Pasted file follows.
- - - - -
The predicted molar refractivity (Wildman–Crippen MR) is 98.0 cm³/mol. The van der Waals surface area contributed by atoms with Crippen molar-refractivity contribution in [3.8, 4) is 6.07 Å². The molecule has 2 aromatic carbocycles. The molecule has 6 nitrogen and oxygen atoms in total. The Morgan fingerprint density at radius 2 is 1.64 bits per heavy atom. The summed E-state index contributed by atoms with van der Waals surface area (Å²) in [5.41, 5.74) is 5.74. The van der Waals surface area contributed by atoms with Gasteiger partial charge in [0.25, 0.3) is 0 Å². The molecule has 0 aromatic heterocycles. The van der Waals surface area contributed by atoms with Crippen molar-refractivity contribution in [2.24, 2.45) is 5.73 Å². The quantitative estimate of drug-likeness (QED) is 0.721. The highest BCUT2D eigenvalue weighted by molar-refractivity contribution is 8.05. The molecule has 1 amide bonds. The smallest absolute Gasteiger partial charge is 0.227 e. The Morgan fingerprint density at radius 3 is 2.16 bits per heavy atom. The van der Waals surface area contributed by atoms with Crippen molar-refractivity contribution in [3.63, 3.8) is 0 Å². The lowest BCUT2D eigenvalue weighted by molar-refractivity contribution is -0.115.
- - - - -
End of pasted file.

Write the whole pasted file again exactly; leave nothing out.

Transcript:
The predicted molar refractivity (Wildman–Crippen MR) is 98.0 cm³/mol. The van der Waals surface area contributed by atoms with Crippen molar-refractivity contribution in [3.8, 4) is 6.07 Å². The molecule has 2 aromatic carbocycles. The molecule has 6 nitrogen and oxygen atoms in total. The Morgan fingerprint density at radius 2 is 1.64 bits per heavy atom. The summed E-state index contributed by atoms with van der Waals surface area (Å²) in [5.41, 5.74) is 5.74. The van der Waals surface area contributed by atoms with Gasteiger partial charge in [0.25, 0.3) is 0 Å². The molecule has 0 aromatic heterocycles. The van der Waals surface area contributed by atoms with Crippen molar-refractivity contribution in [2.24, 2.45) is 5.73 Å². The quantitative estimate of drug-likeness (QED) is 0.721. The highest BCUT2D eigenvalue weighted by molar-refractivity contribution is 8.05. The molecule has 1 amide bonds. The smallest absolute Gasteiger partial charge is 0.227 e. The Morgan fingerprint density at radius 3 is 2.16 bits per heavy atom. The van der Waals surface area contributed by atoms with Crippen molar-refractivity contribution in [3.63, 3.8) is 0 Å². The lowest BCUT2D eigenvalue weighted by molar-refractivity contribution is -0.115.